Baccalaureate Service Baccalaureate Address
May Twenty-Third -- Two Thousand and Ten -- Eleven O'Clock
Newlin Hall -- Norton Center for the Arts -- Danville, Kentucky
SERVICE OF WORSHIP
The congregation will remain seated while the choir, clergy, faculty,
and graduating seniors enter during the processional.
There will be no recessional at the close of the service.
PRELUDE............................................Concerto in G .............................................................J.S. Bach
PROCESSIONAL .........................Grand Processional......................................................Dale Wood
WILLIAM J. JONES , Organ
WELCOME ...................................................................................................................JOHN A. ROUSH
President of the College
INTROIT........................................With a Voice of Singing .................................................Martin Shaw
The Choirs of Centre College and The Presbyterian Church of Danville
BARBARA L. HALL, Conductor
WILLIAM J. JONES, Organ
CALL TO WORSHIP........................................................................................................JIM STEWART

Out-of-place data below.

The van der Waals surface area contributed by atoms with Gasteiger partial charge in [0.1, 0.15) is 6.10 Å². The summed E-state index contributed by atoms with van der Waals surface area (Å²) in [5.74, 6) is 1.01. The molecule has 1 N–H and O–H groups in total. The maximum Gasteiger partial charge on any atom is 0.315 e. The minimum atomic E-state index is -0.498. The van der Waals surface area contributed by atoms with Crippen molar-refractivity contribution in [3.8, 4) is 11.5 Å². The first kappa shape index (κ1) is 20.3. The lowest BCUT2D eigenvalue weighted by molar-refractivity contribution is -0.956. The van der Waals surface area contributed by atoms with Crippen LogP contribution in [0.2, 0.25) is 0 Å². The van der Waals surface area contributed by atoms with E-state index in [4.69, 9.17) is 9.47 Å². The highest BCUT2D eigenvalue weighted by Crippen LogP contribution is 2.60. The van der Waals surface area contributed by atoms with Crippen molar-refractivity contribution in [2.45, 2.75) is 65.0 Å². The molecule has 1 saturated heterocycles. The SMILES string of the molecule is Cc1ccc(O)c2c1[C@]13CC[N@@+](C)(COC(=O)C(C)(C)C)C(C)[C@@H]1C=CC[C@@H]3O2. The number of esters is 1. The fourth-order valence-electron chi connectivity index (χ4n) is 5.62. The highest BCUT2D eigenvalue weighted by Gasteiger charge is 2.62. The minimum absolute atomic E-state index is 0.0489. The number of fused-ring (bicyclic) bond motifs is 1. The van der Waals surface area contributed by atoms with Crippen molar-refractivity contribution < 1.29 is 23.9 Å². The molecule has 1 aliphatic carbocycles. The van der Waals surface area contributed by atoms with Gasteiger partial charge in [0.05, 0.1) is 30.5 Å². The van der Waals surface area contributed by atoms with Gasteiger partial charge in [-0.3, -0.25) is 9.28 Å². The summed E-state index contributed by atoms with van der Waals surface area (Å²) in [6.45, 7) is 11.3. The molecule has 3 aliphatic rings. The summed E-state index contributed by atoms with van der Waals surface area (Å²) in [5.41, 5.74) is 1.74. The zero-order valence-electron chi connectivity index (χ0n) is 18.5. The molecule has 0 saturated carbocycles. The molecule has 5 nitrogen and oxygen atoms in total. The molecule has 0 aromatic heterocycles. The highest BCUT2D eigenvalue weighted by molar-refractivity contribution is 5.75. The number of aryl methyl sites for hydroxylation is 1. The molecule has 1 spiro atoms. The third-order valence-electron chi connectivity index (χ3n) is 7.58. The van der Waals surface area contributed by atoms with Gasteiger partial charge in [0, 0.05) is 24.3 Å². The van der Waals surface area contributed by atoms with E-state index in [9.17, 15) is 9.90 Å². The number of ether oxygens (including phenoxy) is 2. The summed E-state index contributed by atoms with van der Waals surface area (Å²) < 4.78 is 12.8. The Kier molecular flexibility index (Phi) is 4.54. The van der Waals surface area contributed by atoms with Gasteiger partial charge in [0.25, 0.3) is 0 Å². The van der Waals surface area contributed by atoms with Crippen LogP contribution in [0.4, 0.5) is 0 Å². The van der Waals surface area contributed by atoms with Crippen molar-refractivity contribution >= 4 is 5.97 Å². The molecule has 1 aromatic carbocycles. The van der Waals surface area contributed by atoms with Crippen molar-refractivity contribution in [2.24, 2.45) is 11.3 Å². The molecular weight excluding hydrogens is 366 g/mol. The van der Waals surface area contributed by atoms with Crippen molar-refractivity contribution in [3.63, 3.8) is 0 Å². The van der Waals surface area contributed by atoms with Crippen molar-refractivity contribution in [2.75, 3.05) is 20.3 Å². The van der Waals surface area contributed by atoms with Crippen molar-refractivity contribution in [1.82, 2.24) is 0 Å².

Pastor, The Presbyterian Church of Danville
LEADER: The earth is the Lord's and the fullness thereof,
ALL: The world and those who dwell therein.
LEADER: For God has founded it upon the seas,
ALL: And established it upon the rivers.
LEADER: Who shall ascend the hill of the Lord? Who shall stand in God's holy place?
ALL: Those who have clean hands and a pure heart, who do not lift up their souls to what is false...
LEADER: They will receive blessing from the Lord.
ALL: Such is the generation of those who seek the Lord, who seek the face of God.
(Psalm 24: 1-6)
HYMN..............................................................................................All Creatures of Our God and King